Speaker 1:

So I'm going to take these cynicisms. I like the way that he made that word. That's neat. I like that Because in our company that we always pick on, I mean that's a travestism. So I'm going to take these cynicisms and I'm going to translate them and I'm going to do everybody a favor. I'm going to take them to my staff and I'm going to share them with my staff and I'm going to pretend they're a treasure map of sell-goat success and then I'm going to tell you what happens. I'm going to show you what the difference is, because I've been doing it for a while now. I think I can do it better. That was my point in the first intro episode. I think I can do this actually better. So you can sit there and you can say these are platitudes and they're not going to lead you anywhere. Blah, blah, blah, blah. Fine, that's for you. I think it's been my time where I think it's most valuable. I want to spend my time looking at helping people. Notice, I said translate. I'm going to take the cynicisms and I'm going to translate them.

Speaker 1:

Simon is attempting to inspire a concept. This is where we have to understand how to read into things, how to actually take things and make them our own and implement them. Stop reading 100 or 100. Yeah, there's people out there reading, I guess, a thousand, two thousand words a minute. Slow down a little bit. You read 100 words a minute and think. Stop listening to time. Speed or three times speed in your audible, start using the lump on your shoulders.

Speaker 1:

He is describing an idea. What to do with an idea is up to you. If you think the idea is junk, that's on you. Man, if you could take any idea and say, hmm, how could I apply a little bit of that to something I have, that's also on you. But when you take an idea from somebody and you implement it to your team, you have to own it. It becomes a travesty Because any good leader if I'm any good at what I do my team is going to buy into whatever I buy into.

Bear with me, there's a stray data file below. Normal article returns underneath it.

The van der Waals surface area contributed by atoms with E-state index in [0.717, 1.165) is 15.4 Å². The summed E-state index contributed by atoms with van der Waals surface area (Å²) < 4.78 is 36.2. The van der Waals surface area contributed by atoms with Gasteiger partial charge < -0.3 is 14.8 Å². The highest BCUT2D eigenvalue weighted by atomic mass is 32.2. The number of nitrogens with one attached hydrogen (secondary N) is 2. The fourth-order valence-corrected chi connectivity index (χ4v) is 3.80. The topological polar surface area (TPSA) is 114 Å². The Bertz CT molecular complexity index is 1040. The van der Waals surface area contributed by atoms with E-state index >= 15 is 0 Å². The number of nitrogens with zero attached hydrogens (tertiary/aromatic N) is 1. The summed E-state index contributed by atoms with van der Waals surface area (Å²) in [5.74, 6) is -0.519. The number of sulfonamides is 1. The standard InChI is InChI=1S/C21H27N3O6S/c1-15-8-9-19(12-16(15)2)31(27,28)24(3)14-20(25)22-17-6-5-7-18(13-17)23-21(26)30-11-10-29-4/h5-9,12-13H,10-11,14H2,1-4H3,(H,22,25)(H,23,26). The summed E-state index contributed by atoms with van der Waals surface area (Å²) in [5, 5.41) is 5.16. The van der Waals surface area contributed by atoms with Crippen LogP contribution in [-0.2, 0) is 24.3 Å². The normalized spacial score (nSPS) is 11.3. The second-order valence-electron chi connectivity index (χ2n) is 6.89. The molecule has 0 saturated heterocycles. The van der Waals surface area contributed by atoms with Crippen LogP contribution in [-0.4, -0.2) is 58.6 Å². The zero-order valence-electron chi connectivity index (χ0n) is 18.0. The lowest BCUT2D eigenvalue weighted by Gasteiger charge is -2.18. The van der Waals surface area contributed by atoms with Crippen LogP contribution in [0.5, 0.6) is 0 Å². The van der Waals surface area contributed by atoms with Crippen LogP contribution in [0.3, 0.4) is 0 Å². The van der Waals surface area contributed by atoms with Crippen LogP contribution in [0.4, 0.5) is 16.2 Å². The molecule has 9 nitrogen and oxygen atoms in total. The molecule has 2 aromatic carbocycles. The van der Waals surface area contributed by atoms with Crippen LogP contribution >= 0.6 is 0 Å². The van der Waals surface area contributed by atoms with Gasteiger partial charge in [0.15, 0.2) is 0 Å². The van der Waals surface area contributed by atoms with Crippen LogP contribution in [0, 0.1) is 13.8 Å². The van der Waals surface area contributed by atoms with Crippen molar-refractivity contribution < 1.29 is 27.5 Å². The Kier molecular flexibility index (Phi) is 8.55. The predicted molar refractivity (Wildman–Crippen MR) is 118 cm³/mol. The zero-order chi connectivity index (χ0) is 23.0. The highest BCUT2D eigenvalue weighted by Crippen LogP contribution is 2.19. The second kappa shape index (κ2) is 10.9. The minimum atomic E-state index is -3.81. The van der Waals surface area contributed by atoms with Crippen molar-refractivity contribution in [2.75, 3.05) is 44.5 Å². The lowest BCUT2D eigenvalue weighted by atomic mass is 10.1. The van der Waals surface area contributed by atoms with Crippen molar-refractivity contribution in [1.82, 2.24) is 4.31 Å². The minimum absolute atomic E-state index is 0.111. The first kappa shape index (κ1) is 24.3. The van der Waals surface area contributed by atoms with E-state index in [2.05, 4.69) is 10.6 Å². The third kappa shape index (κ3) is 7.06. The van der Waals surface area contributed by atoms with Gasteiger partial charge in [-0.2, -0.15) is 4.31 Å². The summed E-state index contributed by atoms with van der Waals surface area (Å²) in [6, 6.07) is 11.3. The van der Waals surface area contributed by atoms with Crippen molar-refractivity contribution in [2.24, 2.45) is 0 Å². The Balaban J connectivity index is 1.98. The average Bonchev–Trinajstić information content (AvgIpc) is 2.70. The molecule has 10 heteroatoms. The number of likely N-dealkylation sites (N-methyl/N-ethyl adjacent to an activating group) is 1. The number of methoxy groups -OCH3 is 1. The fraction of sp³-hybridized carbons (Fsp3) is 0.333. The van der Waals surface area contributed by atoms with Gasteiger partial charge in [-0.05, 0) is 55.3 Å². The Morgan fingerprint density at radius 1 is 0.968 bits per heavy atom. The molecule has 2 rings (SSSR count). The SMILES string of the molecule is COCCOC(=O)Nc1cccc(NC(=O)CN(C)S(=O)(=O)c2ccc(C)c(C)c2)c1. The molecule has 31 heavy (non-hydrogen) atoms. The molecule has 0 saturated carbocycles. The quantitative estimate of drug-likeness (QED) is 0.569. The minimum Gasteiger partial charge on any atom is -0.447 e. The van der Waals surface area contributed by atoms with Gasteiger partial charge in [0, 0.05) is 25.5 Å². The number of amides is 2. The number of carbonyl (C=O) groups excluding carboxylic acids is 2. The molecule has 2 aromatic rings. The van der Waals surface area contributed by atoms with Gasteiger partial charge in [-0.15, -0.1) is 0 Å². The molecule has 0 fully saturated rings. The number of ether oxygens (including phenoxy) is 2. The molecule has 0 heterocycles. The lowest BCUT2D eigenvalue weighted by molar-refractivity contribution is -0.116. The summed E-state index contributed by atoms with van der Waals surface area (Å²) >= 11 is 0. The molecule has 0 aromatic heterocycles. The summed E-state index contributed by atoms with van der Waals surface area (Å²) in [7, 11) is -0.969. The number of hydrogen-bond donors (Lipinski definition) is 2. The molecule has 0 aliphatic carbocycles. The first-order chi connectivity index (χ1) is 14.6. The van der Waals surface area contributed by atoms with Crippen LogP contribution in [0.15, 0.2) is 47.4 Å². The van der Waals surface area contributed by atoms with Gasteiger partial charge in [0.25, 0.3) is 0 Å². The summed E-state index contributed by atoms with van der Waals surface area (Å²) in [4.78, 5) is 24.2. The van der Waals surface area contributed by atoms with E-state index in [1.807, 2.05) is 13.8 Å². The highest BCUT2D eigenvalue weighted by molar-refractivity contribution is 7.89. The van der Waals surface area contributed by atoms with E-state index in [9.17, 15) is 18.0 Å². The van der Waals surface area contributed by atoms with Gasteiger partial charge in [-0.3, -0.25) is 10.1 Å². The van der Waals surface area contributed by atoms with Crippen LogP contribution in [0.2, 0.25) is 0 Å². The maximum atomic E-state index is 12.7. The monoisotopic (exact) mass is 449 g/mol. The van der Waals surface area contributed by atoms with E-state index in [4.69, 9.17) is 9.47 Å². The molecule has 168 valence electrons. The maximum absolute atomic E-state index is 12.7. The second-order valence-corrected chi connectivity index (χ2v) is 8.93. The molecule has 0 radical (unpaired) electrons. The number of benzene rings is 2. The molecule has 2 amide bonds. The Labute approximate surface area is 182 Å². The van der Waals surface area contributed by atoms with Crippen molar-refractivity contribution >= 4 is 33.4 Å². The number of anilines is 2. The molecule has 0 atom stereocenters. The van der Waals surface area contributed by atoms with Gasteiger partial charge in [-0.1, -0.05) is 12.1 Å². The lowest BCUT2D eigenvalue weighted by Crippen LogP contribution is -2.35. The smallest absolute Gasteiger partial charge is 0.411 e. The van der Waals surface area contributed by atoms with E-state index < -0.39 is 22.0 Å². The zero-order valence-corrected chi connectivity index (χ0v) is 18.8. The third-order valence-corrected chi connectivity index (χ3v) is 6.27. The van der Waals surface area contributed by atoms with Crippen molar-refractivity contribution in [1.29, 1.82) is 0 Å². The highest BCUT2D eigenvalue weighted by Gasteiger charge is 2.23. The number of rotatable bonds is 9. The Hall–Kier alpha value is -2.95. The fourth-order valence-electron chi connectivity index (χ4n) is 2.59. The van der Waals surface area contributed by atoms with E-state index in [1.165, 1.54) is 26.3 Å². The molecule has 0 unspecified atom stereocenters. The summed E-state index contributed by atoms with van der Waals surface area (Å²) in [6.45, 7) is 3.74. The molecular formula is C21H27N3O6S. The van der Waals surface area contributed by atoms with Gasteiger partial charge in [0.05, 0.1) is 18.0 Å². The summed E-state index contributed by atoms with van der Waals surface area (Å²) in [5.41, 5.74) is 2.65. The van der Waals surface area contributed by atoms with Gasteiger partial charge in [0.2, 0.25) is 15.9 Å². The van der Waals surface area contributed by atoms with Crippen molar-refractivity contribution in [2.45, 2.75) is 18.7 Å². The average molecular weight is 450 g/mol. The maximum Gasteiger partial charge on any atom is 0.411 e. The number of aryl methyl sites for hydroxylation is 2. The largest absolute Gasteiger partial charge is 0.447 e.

Speaker 1:

The final part of this quote shut the fuck up, stop wasting our time. We have work to do. Really I'm going to emphasize really you are implying, I mean, this is a miserable way to look at the world. You are implying that everyone worked for someone who is a horrible leader in a horrible culture. And maybe that's true. Maybe the vast majority of people are in that situation. I don't know. I think a lot of people are in that situation. The funny thing about people who are in situations like this though they don't even know it, they perpetuate it.

Speaker 1:

I had dinner one time with someone who was working at a local hospital. She was explaining all the things that were horrible about the job, how miserable she was, why she hated to go into work, why all her friends hated to go into work, and I told her I said well, that's bad culture and it's created by bad leadership. And then we got into an argument. She said no, it's just the industry. Everybody at where I work, they're great leaders and it's great culture. It's just the industry sucks. Yeah, a year or two later you know where she is Working for a competitor, where she's recruited all her friends to and they absolutely love where they work. She finally realized how bad that culture was and that it's not just the industry. It was actually where she worked. That was the problem. It was the leadership where she worked that was the problem. She may not know it, but bad culture comes from bad leadership. The shut the fuck up statement lives in bad culture and it's a product of bad leadership.

Arguments Against Simon's Work
Bad Leadership's Impact on Culture

Podcasts we love